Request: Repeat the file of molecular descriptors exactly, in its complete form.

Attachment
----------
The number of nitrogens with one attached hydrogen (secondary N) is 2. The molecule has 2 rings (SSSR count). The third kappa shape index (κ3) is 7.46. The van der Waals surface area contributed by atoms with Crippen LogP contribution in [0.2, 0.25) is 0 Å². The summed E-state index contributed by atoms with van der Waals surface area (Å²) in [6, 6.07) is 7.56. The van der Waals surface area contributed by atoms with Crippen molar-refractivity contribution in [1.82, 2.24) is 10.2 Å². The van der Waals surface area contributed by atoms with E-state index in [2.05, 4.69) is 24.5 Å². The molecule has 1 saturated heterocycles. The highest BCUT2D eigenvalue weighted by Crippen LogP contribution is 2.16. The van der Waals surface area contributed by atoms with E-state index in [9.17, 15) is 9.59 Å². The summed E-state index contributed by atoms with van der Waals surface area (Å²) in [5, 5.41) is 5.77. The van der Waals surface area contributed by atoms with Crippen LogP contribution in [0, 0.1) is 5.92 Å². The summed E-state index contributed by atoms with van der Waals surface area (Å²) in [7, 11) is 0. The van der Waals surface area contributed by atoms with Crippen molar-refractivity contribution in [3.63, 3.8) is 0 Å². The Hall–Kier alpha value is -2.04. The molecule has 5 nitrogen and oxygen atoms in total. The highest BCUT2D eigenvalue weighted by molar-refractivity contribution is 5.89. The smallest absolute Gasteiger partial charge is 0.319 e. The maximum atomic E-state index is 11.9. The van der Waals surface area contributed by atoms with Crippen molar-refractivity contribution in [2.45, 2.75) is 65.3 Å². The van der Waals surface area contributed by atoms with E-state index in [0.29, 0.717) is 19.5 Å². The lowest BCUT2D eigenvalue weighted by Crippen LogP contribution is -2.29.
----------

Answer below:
The number of nitrogens with one attached hydrogen (secondary N) is 2. The molecule has 2 rings (SSSR count). The third kappa shape index (κ3) is 7.46. The van der Waals surface area contributed by atoms with Crippen LogP contribution in [0.2, 0.25) is 0 Å². The summed E-state index contributed by atoms with van der Waals surface area (Å²) in [6, 6.07) is 7.56. The van der Waals surface area contributed by atoms with Crippen molar-refractivity contribution in [1.82, 2.24) is 10.2 Å². The van der Waals surface area contributed by atoms with E-state index in [2.05, 4.69) is 24.5 Å². The molecule has 1 saturated heterocycles. The highest BCUT2D eigenvalue weighted by Crippen LogP contribution is 2.16. The van der Waals surface area contributed by atoms with E-state index in [9.17, 15) is 9.59 Å². The summed E-state index contributed by atoms with van der Waals surface area (Å²) in [5, 5.41) is 5.77. The van der Waals surface area contributed by atoms with Crippen LogP contribution in [0, 0.1) is 5.92 Å². The summed E-state index contributed by atoms with van der Waals surface area (Å²) in [7, 11) is 0. The van der Waals surface area contributed by atoms with Crippen molar-refractivity contribution in [3.63, 3.8) is 0 Å². The Hall–Kier alpha value is -2.04. The molecule has 5 nitrogen and oxygen atoms in total. The highest BCUT2D eigenvalue weighted by molar-refractivity contribution is 5.89. The smallest absolute Gasteiger partial charge is 0.319 e. The maximum atomic E-state index is 11.9. The van der Waals surface area contributed by atoms with Crippen molar-refractivity contribution in [2.45, 2.75) is 65.3 Å². The van der Waals surface area contributed by atoms with E-state index in [0.29, 0.717) is 19.5 Å². The lowest BCUT2D eigenvalue weighted by Crippen LogP contribution is -2.29.